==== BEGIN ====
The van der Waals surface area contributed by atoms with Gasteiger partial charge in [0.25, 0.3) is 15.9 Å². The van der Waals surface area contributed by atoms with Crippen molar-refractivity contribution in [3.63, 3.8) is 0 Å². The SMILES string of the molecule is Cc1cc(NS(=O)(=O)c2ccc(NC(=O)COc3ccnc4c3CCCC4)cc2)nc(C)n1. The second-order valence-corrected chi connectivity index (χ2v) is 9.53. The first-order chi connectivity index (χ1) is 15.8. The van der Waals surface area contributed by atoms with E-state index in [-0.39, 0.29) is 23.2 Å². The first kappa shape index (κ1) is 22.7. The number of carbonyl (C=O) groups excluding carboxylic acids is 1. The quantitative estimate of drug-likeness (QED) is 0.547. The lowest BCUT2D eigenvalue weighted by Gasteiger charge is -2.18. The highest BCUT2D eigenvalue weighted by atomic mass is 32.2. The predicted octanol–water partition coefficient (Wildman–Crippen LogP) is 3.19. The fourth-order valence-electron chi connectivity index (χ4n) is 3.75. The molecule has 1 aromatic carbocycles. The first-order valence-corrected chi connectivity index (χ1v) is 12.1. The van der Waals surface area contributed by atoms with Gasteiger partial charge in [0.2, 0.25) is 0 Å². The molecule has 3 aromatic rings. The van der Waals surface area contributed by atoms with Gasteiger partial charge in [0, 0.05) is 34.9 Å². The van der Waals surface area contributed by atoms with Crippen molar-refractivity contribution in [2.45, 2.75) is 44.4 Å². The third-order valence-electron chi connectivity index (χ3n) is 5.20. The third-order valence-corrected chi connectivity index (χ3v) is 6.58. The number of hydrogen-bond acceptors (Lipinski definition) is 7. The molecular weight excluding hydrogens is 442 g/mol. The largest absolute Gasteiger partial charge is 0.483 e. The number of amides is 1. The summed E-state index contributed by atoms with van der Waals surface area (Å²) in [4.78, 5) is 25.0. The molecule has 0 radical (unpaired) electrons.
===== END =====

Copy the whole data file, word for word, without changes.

The van der Waals surface area contributed by atoms with Gasteiger partial charge in [0.25, 0.3) is 15.9 Å². The van der Waals surface area contributed by atoms with Crippen molar-refractivity contribution in [3.63, 3.8) is 0 Å². The SMILES string of the molecule is Cc1cc(NS(=O)(=O)c2ccc(NC(=O)COc3ccnc4c3CCCC4)cc2)nc(C)n1. The second-order valence-corrected chi connectivity index (χ2v) is 9.53. The first-order chi connectivity index (χ1) is 15.8. The van der Waals surface area contributed by atoms with E-state index in [-0.39, 0.29) is 23.2 Å². The first kappa shape index (κ1) is 22.7. The number of carbonyl (C=O) groups excluding carboxylic acids is 1. The quantitative estimate of drug-likeness (QED) is 0.547. The lowest BCUT2D eigenvalue weighted by Gasteiger charge is -2.18. The highest BCUT2D eigenvalue weighted by atomic mass is 32.2. The predicted octanol–water partition coefficient (Wildman–Crippen LogP) is 3.19. The fourth-order valence-electron chi connectivity index (χ4n) is 3.75. The molecule has 1 aromatic carbocycles. The first-order valence-corrected chi connectivity index (χ1v) is 12.1. The van der Waals surface area contributed by atoms with Gasteiger partial charge in [0.2, 0.25) is 0 Å². The molecule has 3 aromatic rings. The van der Waals surface area contributed by atoms with Gasteiger partial charge in [0, 0.05) is 34.9 Å². The van der Waals surface area contributed by atoms with Crippen molar-refractivity contribution in [2.45, 2.75) is 44.4 Å². The third-order valence-electron chi connectivity index (χ3n) is 5.20. The third-order valence-corrected chi connectivity index (χ3v) is 6.58. The number of hydrogen-bond acceptors (Lipinski definition) is 7. The molecular weight excluding hydrogens is 442 g/mol. The largest absolute Gasteiger partial charge is 0.483 e. The number of amides is 1. The summed E-state index contributed by atoms with van der Waals surface area (Å²) in [4.78, 5) is 25.0. The molecule has 0 radical (unpaired) electrons.